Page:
Another way to put it is that we are clever, but not inspired.  Consider for a moment the Harry Potter movies, or Glengarry Glen Ross (language advisory.)  Watch all these great actors sinking their teeth into juicy roles that are actually big enough for them to display their talents.  In my opinion, Alec Baldwin easily deserved three best actor Oscars for his eight minutes in Glengarry, but alas; such roles are few and far between, because while there are many hacks churning out dreck, there are but few writers like David Mamet. 

So, the banality of content will always be the central limiting factor in the growth of mobile computing.  There just isn't any reason to want to carry the internet with you wherever you go.  Moreover, the idea of each of us walking to and fro across the face of the earth while staring at our little screens depicting ourselves is somewhat hellish, is it not?

But Amazon seems to envision the future human as a more effective, more empowered consumer.  According to Head Honcho Jeff Bezos, the goal is to get as many Kindles out there as possible, even if it means selling them at or near cost, because the idea is to sell sell sell downloadable content and consumer goods from the Amazon website:  "We want to make money when people use our devices, not when they buy our devices."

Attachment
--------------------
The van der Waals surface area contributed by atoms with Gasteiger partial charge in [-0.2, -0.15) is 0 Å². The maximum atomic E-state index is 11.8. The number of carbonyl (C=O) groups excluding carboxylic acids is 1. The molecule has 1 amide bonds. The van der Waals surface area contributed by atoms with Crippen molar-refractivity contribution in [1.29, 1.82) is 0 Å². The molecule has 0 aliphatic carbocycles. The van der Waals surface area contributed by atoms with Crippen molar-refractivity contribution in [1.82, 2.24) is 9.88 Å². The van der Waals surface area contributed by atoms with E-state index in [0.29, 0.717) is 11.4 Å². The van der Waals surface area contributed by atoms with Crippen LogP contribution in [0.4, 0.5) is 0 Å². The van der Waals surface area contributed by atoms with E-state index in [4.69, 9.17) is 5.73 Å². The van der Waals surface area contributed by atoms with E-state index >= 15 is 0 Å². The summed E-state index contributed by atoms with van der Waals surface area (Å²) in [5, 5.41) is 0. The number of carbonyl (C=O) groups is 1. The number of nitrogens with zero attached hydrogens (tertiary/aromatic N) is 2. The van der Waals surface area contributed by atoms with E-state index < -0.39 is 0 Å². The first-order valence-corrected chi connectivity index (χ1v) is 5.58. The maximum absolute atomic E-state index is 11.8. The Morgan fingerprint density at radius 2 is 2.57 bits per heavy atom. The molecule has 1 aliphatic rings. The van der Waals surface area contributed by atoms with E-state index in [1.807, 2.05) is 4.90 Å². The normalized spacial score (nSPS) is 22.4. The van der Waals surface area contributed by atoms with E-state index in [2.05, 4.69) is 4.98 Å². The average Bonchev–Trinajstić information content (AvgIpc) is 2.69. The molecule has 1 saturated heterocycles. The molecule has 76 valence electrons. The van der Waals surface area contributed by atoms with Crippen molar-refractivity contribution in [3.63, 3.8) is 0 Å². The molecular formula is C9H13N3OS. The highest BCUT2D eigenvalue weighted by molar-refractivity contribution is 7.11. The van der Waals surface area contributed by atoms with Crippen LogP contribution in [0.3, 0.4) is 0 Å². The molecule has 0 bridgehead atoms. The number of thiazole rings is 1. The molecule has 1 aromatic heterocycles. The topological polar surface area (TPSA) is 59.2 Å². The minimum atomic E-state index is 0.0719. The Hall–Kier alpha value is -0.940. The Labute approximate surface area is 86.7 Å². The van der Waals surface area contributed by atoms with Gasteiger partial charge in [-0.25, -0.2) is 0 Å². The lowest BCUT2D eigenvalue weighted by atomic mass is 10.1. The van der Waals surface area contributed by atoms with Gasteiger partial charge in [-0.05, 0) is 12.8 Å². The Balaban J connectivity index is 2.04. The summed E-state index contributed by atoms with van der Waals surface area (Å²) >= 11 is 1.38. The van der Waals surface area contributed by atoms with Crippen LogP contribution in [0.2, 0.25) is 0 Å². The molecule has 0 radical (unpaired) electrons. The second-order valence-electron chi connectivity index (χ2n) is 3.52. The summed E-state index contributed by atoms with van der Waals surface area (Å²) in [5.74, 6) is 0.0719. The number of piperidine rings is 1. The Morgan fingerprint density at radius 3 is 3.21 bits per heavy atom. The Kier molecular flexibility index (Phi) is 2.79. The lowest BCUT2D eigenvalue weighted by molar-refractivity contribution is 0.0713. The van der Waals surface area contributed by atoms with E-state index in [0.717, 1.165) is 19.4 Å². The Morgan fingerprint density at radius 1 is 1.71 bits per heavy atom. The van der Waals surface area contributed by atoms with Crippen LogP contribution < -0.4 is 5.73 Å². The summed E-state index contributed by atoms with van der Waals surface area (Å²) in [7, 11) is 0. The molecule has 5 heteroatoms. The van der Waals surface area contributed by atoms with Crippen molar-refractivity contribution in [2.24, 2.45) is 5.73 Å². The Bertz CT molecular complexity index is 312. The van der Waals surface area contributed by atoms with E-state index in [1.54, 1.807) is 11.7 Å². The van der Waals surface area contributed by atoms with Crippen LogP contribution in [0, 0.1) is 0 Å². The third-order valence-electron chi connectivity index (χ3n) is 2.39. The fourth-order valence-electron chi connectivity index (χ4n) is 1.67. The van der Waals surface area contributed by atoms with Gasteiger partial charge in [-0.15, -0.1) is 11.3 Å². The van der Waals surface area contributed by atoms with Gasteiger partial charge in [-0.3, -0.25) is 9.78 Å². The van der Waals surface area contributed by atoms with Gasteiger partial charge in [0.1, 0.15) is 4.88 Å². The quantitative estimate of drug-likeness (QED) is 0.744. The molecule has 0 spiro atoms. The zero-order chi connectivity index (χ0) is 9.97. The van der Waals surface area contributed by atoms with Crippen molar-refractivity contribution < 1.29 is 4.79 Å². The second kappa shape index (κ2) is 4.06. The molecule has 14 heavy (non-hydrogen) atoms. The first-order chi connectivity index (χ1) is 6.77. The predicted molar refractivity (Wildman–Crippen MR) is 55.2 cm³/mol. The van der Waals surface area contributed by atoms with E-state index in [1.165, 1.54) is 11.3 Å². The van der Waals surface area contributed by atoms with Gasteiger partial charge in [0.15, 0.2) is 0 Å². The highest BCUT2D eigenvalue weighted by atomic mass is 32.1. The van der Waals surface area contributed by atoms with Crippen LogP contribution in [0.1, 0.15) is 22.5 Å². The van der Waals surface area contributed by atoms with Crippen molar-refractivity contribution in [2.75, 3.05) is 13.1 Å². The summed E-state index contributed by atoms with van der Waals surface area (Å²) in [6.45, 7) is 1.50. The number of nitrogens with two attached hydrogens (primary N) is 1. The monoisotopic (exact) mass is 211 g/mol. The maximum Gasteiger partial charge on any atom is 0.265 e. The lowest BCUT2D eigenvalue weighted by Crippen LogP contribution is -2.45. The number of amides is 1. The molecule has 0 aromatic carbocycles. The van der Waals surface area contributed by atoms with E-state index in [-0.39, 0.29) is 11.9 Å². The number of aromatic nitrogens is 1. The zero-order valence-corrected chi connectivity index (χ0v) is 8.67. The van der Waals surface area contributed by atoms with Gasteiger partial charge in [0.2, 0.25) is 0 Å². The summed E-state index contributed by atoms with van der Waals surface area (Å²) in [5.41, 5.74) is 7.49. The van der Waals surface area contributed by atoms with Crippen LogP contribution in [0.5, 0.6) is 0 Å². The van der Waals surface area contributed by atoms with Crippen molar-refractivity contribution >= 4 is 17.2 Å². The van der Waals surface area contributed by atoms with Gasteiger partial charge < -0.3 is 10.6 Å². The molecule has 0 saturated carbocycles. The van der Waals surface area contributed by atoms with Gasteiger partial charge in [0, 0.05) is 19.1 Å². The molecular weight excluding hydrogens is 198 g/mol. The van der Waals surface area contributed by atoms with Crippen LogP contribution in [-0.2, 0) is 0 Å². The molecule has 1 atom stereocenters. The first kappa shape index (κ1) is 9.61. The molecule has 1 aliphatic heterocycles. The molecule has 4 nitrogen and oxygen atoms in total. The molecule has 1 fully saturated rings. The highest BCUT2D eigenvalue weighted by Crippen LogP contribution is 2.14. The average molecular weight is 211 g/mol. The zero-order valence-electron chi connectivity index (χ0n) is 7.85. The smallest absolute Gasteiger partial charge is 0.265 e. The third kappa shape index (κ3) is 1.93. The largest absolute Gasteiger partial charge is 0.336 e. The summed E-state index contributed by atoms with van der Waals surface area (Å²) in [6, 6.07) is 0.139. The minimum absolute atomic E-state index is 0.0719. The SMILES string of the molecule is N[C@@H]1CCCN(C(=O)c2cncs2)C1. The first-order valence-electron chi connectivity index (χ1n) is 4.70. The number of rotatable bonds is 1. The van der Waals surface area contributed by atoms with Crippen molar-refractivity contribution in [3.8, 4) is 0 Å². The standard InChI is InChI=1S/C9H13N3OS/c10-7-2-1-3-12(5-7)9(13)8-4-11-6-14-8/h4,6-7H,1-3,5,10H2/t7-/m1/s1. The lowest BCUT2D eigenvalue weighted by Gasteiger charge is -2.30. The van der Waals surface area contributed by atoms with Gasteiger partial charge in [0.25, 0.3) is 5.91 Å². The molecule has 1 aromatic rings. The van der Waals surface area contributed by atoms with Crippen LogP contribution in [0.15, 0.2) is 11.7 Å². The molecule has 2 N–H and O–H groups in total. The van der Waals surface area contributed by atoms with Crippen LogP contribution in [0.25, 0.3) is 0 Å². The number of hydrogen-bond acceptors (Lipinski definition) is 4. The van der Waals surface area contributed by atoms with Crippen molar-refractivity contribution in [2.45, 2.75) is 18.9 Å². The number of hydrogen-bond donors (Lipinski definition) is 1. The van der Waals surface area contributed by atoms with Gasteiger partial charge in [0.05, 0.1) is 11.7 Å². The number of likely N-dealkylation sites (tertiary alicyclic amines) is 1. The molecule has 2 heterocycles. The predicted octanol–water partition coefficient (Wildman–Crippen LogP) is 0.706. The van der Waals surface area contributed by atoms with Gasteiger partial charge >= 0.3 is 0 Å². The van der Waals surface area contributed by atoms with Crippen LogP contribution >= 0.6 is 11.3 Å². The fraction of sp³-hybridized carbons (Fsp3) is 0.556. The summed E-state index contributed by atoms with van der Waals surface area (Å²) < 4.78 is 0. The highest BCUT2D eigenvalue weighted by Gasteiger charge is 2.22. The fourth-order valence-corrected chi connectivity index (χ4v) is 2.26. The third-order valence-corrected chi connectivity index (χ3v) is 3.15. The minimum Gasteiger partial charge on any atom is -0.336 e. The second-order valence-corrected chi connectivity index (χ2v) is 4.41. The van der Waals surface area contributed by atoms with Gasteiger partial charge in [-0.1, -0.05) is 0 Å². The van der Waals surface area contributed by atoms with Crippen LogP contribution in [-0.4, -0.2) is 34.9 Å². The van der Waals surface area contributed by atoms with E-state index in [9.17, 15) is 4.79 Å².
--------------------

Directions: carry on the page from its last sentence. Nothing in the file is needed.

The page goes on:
Apple, for their part, seems to agree with Amazon that the role of tablet owners is to be consumers of TV and movies:  "the new iPad displays colors that are unbelievably richer, deeper and more vivid. Movies are now capable of playing at full 1080p HD-resolution, delivering an incomparable viewing experience on a mobile device," says a recent press release.

In a different vein, Google, at least with their futuristic glasses, seems to envision tomorrow's man as a sort of cyborg, a mobile humanoid interacting more effectively with the world.  Interestingly, Google's desire is to make us more involved with the world, not less:  "[w]e're trying to make mobile systems that help the user pay more attention to the real world as opposed to retreating from it," says Google scientist Thad Starner in the above-linked article (italics in original.)